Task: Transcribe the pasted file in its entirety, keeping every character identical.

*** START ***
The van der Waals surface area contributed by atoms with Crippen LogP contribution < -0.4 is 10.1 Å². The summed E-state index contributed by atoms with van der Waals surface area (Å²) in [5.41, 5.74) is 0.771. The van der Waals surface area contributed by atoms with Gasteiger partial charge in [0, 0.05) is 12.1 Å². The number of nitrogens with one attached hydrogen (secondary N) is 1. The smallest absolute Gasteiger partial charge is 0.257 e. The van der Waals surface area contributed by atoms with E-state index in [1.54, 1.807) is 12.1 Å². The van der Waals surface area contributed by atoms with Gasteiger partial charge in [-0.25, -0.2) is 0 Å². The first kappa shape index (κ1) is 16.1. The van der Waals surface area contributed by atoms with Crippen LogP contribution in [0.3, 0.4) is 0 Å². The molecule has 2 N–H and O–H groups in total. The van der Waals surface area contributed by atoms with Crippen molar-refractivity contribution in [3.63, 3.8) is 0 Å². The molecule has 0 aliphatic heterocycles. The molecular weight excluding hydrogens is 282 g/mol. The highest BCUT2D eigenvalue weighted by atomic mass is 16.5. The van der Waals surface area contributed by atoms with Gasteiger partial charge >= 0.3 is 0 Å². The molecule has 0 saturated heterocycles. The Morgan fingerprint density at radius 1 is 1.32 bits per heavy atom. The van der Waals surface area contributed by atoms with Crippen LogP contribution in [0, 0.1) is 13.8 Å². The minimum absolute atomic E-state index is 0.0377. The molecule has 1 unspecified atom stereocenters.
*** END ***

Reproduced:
The van der Waals surface area contributed by atoms with Crippen LogP contribution < -0.4 is 10.1 Å². The summed E-state index contributed by atoms with van der Waals surface area (Å²) in [5.41, 5.74) is 0.771. The van der Waals surface area contributed by atoms with Gasteiger partial charge in [0, 0.05) is 12.1 Å². The number of nitrogens with one attached hydrogen (secondary N) is 1. The smallest absolute Gasteiger partial charge is 0.257 e. The van der Waals surface area contributed by atoms with E-state index in [1.54, 1.807) is 12.1 Å². The van der Waals surface area contributed by atoms with Gasteiger partial charge in [-0.25, -0.2) is 0 Å². The first kappa shape index (κ1) is 16.1. The van der Waals surface area contributed by atoms with Crippen LogP contribution in [0.3, 0.4) is 0 Å². The molecule has 2 N–H and O–H groups in total. The van der Waals surface area contributed by atoms with Crippen molar-refractivity contribution in [3.63, 3.8) is 0 Å². The molecule has 0 aliphatic heterocycles. The molecular weight excluding hydrogens is 282 g/mol. The highest BCUT2D eigenvalue weighted by atomic mass is 16.5. The van der Waals surface area contributed by atoms with Gasteiger partial charge >= 0.3 is 0 Å². The molecule has 0 saturated heterocycles. The Morgan fingerprint density at radius 1 is 1.32 bits per heavy atom. The van der Waals surface area contributed by atoms with Crippen LogP contribution in [0, 0.1) is 13.8 Å². The minimum absolute atomic E-state index is 0.0377. The molecule has 1 unspecified atom stereocenters.